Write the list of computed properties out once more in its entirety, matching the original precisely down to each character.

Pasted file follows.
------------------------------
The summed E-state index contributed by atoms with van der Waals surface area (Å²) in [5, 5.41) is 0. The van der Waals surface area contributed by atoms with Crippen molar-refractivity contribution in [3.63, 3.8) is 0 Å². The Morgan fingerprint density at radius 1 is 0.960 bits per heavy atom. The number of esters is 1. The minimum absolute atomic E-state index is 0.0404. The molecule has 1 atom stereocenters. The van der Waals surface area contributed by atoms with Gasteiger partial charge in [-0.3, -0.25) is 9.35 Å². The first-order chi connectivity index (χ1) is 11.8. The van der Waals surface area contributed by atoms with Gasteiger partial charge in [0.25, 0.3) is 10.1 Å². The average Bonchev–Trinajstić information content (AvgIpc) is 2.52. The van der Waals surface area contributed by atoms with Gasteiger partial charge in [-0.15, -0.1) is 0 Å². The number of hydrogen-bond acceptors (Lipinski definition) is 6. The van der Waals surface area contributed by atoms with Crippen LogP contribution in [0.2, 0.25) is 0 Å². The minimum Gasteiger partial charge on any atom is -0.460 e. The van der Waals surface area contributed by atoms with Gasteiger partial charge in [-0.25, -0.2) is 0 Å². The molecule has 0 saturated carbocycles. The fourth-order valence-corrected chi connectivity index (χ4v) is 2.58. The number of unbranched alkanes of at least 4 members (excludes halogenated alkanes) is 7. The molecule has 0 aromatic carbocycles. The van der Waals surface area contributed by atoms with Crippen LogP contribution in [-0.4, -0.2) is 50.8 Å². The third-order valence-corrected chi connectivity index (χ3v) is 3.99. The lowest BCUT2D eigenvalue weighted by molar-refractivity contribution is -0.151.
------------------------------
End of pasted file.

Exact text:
The summed E-state index contributed by atoms with van der Waals surface area (Å²) in [5, 5.41) is 0. The van der Waals surface area contributed by atoms with Crippen molar-refractivity contribution in [3.63, 3.8) is 0 Å². The Morgan fingerprint density at radius 1 is 0.960 bits per heavy atom. The number of esters is 1. The minimum absolute atomic E-state index is 0.0404. The molecule has 1 atom stereocenters. The van der Waals surface area contributed by atoms with Gasteiger partial charge in [-0.3, -0.25) is 9.35 Å². The first-order chi connectivity index (χ1) is 11.8. The van der Waals surface area contributed by atoms with Gasteiger partial charge in [0.25, 0.3) is 10.1 Å². The average Bonchev–Trinajstić information content (AvgIpc) is 2.52. The van der Waals surface area contributed by atoms with Gasteiger partial charge in [-0.15, -0.1) is 0 Å². The number of hydrogen-bond acceptors (Lipinski definition) is 6. The van der Waals surface area contributed by atoms with Crippen LogP contribution in [0.2, 0.25) is 0 Å². The minimum Gasteiger partial charge on any atom is -0.460 e. The van der Waals surface area contributed by atoms with Gasteiger partial charge in [-0.25, -0.2) is 0 Å². The molecule has 0 saturated carbocycles. The fourth-order valence-corrected chi connectivity index (χ4v) is 2.58. The number of unbranched alkanes of at least 4 members (excludes halogenated alkanes) is 7. The molecule has 0 aromatic carbocycles. The van der Waals surface area contributed by atoms with Crippen LogP contribution in [-0.4, -0.2) is 50.8 Å². The third-order valence-corrected chi connectivity index (χ3v) is 3.99. The lowest BCUT2D eigenvalue weighted by molar-refractivity contribution is -0.151.